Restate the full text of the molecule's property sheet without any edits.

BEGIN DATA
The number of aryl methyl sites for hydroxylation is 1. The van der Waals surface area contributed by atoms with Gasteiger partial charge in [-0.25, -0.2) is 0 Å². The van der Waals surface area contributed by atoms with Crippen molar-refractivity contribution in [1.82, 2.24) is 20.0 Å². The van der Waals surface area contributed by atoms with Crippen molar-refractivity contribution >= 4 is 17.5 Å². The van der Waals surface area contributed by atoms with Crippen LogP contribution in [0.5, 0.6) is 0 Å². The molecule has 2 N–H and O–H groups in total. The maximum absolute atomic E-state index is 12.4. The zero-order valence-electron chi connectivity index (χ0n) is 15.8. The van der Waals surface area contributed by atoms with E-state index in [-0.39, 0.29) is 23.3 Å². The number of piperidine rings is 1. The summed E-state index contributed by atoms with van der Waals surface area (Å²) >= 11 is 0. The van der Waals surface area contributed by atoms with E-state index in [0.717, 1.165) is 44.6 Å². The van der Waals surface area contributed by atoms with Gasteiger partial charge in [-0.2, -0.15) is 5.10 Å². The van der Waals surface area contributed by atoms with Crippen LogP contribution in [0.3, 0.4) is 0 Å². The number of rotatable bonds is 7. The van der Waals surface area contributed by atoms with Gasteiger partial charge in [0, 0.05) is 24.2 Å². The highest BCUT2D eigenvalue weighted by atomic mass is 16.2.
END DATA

The number of aryl methyl sites for hydroxylation is 1. The van der Waals surface area contributed by atoms with Gasteiger partial charge in [-0.25, -0.2) is 0 Å². The van der Waals surface area contributed by atoms with Crippen molar-refractivity contribution in [1.82, 2.24) is 20.0 Å². The van der Waals surface area contributed by atoms with Crippen molar-refractivity contribution >= 4 is 17.5 Å². The van der Waals surface area contributed by atoms with Crippen LogP contribution in [0.5, 0.6) is 0 Å². The molecule has 2 N–H and O–H groups in total. The maximum absolute atomic E-state index is 12.4. The zero-order valence-electron chi connectivity index (χ0n) is 15.8. The van der Waals surface area contributed by atoms with E-state index in [-0.39, 0.29) is 23.3 Å². The number of piperidine rings is 1. The summed E-state index contributed by atoms with van der Waals surface area (Å²) >= 11 is 0. The van der Waals surface area contributed by atoms with E-state index in [0.717, 1.165) is 44.6 Å². The van der Waals surface area contributed by atoms with Gasteiger partial charge in [-0.2, -0.15) is 5.10 Å². The van der Waals surface area contributed by atoms with Crippen LogP contribution in [0.3, 0.4) is 0 Å². The number of rotatable bonds is 7. The van der Waals surface area contributed by atoms with Gasteiger partial charge in [0, 0.05) is 24.2 Å². The highest BCUT2D eigenvalue weighted by atomic mass is 16.2.